When bulding solid T-SQL solutions, it is often necessary to implement some level of error handling. One of the most used features provided by SQL Server, is RAISERROR. This has been around since SQL Server 7.0, but with SQL Server 2005 TRY/CATCH was born. This significally improved error handling which now resembles error handling as we know it from modern development languages like C#.

Now error handling has been improved even more, with the introduction of THROW in Denali.

One of the differences between TRHOW and RAISERROR is that THROW always raises an error with severity 16. This cannot be changed. An exampel of usage:

  1. THROW 50000, 'This is a custom error message', 1    

This gives the following error message as expected:

  1. Msg 50000, Level 16, State 1, Line 1  
  2. This is a custom error message  

So, why is this any different than RAISERROR?

One of the problems with RAISERROR is that it does not honor the XACT_ABORT option if set to ON.


  3. INSERT INTO MyTable (col1) VALUES (1);  
  4. THROW 50000, 'This is my custom error being raised', 1  
  5. INSERT INTO MyTable (col1) VALUES (2)  
  6. COMMIT  

The output of this query is:

  1. (1 row(s) affected)  
  2. Msg 50000, Level 16, State 1, Line 4  
  3. This is my custom error being raised  

In this example we throw an error in the middle of a transaction, with XACT_ABORT ON. The output shows that the first insert is performed with 1 row affected. Then the error is raised, and the second insert is never executed. The entire transaction is automatically rolled back, leaving no inserted rows in the table.

If we however used RAISERROR instead of THROW, the results would have been different:

  3. INSERT INTO TransactionTest (val) VALUES (1);  
  4. RAISERROR('This is my custom error being raised', 16, 1)  
  5. INSERT INTO TransactionTest (val) VALUES (2)  
  6. COMMIT  


  1. (1 row(s) affected)  
  2. Msg 50000, Level 16, State 1, Line 4  
  3. This is my custom error being raised  
  4. (1 row(s) affected)  

The exact same error is still raised, but now the second insert is also performed, and the automatic rollback is not performed.

This is one of the minor improvements of THROW. Another big change is the possibility to re-throw an error back the the upper level. Imagine you have some code within a TRY block, where a number of different errors might occur. You might want to handle “divide by zero” errors directly in the t-sql code, but let the upper level handle all other errors. With RAISERROR this cannot be achieved, because you can only raise user defined errors, with error number higher than 50000. So if you encounter ERROR_NUMBER() = 8114 in  your CATCH block, your only option is to raise a new user defined  error having the same meaning. Etc. error number 51000 = “Error converting data type varchar to numeric.” This is no way elegant.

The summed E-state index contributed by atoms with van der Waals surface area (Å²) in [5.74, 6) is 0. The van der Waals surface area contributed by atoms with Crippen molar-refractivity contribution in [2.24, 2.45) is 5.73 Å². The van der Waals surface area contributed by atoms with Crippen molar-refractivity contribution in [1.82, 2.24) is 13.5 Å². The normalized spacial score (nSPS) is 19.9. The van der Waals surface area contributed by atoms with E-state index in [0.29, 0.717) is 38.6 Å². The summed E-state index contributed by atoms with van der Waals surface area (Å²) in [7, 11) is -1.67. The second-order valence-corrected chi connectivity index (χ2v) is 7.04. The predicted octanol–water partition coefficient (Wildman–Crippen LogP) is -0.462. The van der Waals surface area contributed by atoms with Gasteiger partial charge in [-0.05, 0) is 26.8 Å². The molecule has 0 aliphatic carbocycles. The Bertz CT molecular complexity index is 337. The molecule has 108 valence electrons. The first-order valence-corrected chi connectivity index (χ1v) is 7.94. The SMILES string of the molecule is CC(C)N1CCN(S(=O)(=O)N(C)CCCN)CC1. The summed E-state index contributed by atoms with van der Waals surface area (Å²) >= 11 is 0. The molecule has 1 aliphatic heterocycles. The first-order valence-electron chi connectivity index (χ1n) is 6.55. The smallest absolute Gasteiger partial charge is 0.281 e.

This can easily be solved using THROW:

  1. DECLARE @str VARCHAR(10) = '3'  
  2. DECLARE @i INT  
  4. BEGIN TRY  
  5. SET @i = CAST(@str AS INT)  
  6. SET @i = 10/@i  
  7. PRINT @str + ' was successfully converted to an INT'  
  8. PRINT 'Division successfull'  
  9. END TRY  
  11. IF ERROR_NUMBER() = 8134  
  12. BEGIN  
  13. PRINT 'Divide by zero error occurred. Logging error.'  
  14. END  
  15. ELSE  
  16. BEGIN  
  17. PRINT 'Other error occorred with @str = ''' + @str + '''. Re-throw the error to upper level for handling...';  
  18. THROW;  
  19. END  
  20. END CATCH;  

The input string @str is first converted to an integer, and then the number is used in a division. This requres that the value of @str is an integer, and it should be different than 0.

The conversion and division is located in the TRY block, and depending on the input string, either an 8134 or 245 error is raised – or no error at all. Within the CATCH block we check for error 8134, making it possible to log that specific error. If the error is different than 8134, then we simply invoke “THROW;”.

THROW without any arguments is only allowed within a CATCH block, and simply re-throws the original error, letting the upper level handle the error.

When executing the code with @str = ‘3’ no error occurs, and the message output is:

  1. 3 was successfully converted to an INT  
  2. Division successfull  

Executiong with @str = ‘0’ would give a “divide by zero” error, which should be handled. The output is:

Divide by zero error occurred. Logging error.

With @str = ‘aNumber’ the following error is re-thrown:

Other error occorred with @str = 'aNumber'. Re-throw the error to upper level for handling...
  1. Msg 245, Level 16, State 1, Line 6  
  2. Conversion failed when converting the varchar value 'aNumber' to data type int.  
The introduction of THROW simply takes error handling to the next level.

Geniiius ApS